This section of our website is dedicated to news and information of interest to small businesses throughout Pasadena and the San Gabriel Valley. You are welcome to contribute articles in this category. The types of articles that would be considered are helpful resources for small business owners, guidelines on legal issues for small business owners etc. Please review our contributor guidelines for addtional details.
Wednesday, 17 September 2014 08:50
If you need to hire a fundraising professional you are in good company. This is one of the hardest positions to fill. It is even harder to retain a talented fundraiser. We have written extensively on these topics over the years because they are a major issue confronting the nonprofit sector.
The number of experienced fund development and fundraising professionals is much smaller than the pool of organizations that need such people. The pool of talent gets even smaller when looking for people who have experience with a diversity of fundraising methods. It is most challenging when looking for an individual who can manage the fundraising function for your organization or institution. This is coupled by a structural challenge: good fundraisers are not necessarily good fundraising managers. Yet the pathway to professional success is often tied to a move from fundraising to management. This is not always a good idea as the strengths of fundraisers are not always the strengths of fundraising managers.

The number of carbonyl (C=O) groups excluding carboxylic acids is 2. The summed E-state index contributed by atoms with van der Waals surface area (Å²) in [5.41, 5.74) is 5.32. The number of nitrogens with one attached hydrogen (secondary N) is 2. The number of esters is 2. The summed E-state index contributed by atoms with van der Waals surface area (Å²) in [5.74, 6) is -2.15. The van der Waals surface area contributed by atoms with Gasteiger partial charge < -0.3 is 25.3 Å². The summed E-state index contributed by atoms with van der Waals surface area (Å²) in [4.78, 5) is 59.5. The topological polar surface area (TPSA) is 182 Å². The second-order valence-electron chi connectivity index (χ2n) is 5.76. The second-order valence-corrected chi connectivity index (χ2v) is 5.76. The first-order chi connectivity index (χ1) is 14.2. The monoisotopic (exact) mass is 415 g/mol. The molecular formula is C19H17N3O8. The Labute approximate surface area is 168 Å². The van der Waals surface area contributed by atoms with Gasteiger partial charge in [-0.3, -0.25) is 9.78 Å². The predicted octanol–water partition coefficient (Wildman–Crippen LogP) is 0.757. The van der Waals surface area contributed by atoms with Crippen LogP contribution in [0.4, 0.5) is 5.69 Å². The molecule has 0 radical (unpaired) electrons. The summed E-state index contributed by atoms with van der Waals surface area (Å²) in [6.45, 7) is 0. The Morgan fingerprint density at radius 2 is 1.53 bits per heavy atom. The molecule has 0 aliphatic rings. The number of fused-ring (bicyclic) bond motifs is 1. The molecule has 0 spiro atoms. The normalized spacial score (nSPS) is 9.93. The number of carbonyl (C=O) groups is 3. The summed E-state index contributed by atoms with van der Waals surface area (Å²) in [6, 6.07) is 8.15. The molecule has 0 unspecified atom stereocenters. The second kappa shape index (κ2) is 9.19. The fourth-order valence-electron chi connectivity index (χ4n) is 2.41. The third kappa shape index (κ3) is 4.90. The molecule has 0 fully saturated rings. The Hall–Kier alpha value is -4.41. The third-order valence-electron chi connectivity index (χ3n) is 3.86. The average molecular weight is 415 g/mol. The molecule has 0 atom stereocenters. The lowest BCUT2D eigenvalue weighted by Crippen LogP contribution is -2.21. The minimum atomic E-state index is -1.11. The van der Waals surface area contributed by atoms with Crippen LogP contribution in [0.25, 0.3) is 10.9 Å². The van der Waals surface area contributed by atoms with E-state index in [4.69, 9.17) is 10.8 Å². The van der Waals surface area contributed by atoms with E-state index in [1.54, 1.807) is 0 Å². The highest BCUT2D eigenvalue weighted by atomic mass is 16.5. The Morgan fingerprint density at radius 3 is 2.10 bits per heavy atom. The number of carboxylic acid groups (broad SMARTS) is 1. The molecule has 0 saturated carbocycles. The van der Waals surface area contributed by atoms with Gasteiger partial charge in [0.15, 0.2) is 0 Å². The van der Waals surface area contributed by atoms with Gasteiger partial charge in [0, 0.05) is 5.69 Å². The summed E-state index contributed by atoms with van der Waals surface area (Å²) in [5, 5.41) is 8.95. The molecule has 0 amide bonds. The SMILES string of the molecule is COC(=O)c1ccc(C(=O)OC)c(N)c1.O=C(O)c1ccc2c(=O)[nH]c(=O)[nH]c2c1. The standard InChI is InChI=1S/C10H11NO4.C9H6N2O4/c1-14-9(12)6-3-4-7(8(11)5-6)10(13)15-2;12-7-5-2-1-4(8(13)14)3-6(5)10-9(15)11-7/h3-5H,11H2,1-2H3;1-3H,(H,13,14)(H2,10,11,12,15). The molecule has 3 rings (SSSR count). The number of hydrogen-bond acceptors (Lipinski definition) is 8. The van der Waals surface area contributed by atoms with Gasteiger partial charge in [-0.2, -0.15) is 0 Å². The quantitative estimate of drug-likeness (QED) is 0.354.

To help you make the right hire, we suggest asking some out of the box questions. Whether you need someone to manage your fundraising, or someone to raise money the questions you ask can influence your hire. Try some of the following:
1. What is your history of volunteerism and community involvement? This lets you know a candidate's appreciation for the nonprofit sector and her understanding of the challenges faced by organizations and volunteers.
2. Mentorship and training – who has she been mentored by? Worked under? Which seasoned professional or volunteer has shaped her career? Formal training is hard to come by, but good habits are learned from respected professionals.